Franklin Institute President Dennis Wint to step down
The Franklin Institute announced Wednesday President and CEO Dennis Wint, the longest-serving leader in the museum’s 189-year history, will conclude his tenure effective Dec. 31, 2014.
The museum noted in a release the move comes “after nearly 20 years of transformational leadership” and credited Wint with raising the Institute’s profile “significantly in recent years, both nationally and internationally” through long-range strategic planning and outreach to underserved populations.
“Dennis Wint has been the face of science learning for The Franklin Institute and has inspired the staff, the board, and me personally for two decades,” board chairwoman Marsha Perelman said in a statement.
“His contributions and legacy will endure for generations to come and his vision, sound fiscal management, and ability to develop effective and beneficial collaborations have quite literally transformed the future of the Institute and its capacity to impact and inspire tomorrow’s leaders.”
Wint in 1996 led the Institute to adopt the first in a series of strategic plans outlining ambitious goals for the organization, including the launch of new educational programs for hard-to-reach populations and the refurbishment of core exhibits in the Institute’s 1934 museum building, such as the Giant Heart.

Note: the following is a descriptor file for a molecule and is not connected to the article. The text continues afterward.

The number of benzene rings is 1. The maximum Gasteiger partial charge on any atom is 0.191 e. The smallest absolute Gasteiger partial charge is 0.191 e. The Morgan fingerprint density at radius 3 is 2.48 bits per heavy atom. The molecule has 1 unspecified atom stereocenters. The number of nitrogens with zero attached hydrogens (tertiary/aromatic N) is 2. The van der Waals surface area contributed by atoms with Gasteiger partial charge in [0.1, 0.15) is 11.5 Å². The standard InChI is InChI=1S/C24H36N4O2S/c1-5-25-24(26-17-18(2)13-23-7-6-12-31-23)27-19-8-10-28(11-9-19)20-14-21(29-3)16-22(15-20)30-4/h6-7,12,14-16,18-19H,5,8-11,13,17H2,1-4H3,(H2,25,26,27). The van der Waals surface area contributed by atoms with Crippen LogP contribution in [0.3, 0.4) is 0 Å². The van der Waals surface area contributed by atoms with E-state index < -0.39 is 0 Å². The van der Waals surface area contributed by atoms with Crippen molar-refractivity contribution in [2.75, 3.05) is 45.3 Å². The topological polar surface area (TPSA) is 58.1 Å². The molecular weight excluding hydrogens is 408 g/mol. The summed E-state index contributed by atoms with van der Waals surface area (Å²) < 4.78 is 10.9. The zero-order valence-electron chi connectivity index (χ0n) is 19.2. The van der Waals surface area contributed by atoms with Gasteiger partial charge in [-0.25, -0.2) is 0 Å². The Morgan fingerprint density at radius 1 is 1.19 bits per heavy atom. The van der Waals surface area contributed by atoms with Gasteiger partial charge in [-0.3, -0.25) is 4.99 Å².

The Institute has since invested nearly $130 million to renovate existing components, as well as to break ground for the planned 53,000 square-foot Nicholas and Athena Karabots Pavilion, the museum’s first expansion in more than 25 years.
Wint beginning in 2004 led the Institute in hosting international traveling science exhibitions such as “Body Worlds” and “King Tut,” and in 2009 mounted a successful campaign to secure the Galileo telescope for a one-time-only exhibition, resulting in the exclusive world premiere of “Galileo the Medici and the Age of Astronomy.”
“The Franklin Institute’s prominent position as a leading educational and cultural resource in the region is due in large part to the vision laid out by Dennis during his tenure and his dedication to translating that vision into reality,” Franklin Institute Vice-Chair Don Morel said in a statement.
“Dennis raised the bar, transforming a staid, conservative institution to an innovative forward thinking model focused on science education and the ever increasing importance of technology in economic development and our everyday lives.”
In an effort to engage with a larger portion of the surrounding community, The Institute three years ago launched the Philadelphia Science Festival, estimated to have reached 300,000 participants in its first three years, and partnered with the School District of Philadelphia to open the Science Leadership Academy magnet high school.
“It has been a tremendous honor to be a part of this great institution and all that has been accomplished these past many years,” Wint said in a statement issued Wednesday.
“I will forever be grateful for the opportunities I have had to work with the Institute’s committed Board of Trustees, highly talented staff and volunteers, and dedicated family of supporters, to elevate science learning and strengthen science education in the Philadelphia region and the nation.”
Wint will starting this fall serve as a part-time member of Drexel University’s faculty, responsible for heading up its new graduate program in museum leadership, and will in 2015 assume a full-time position as a Drexel professor.
The Franklin Institute Board of Trustees has formed a committee to undertake a search for his replacement.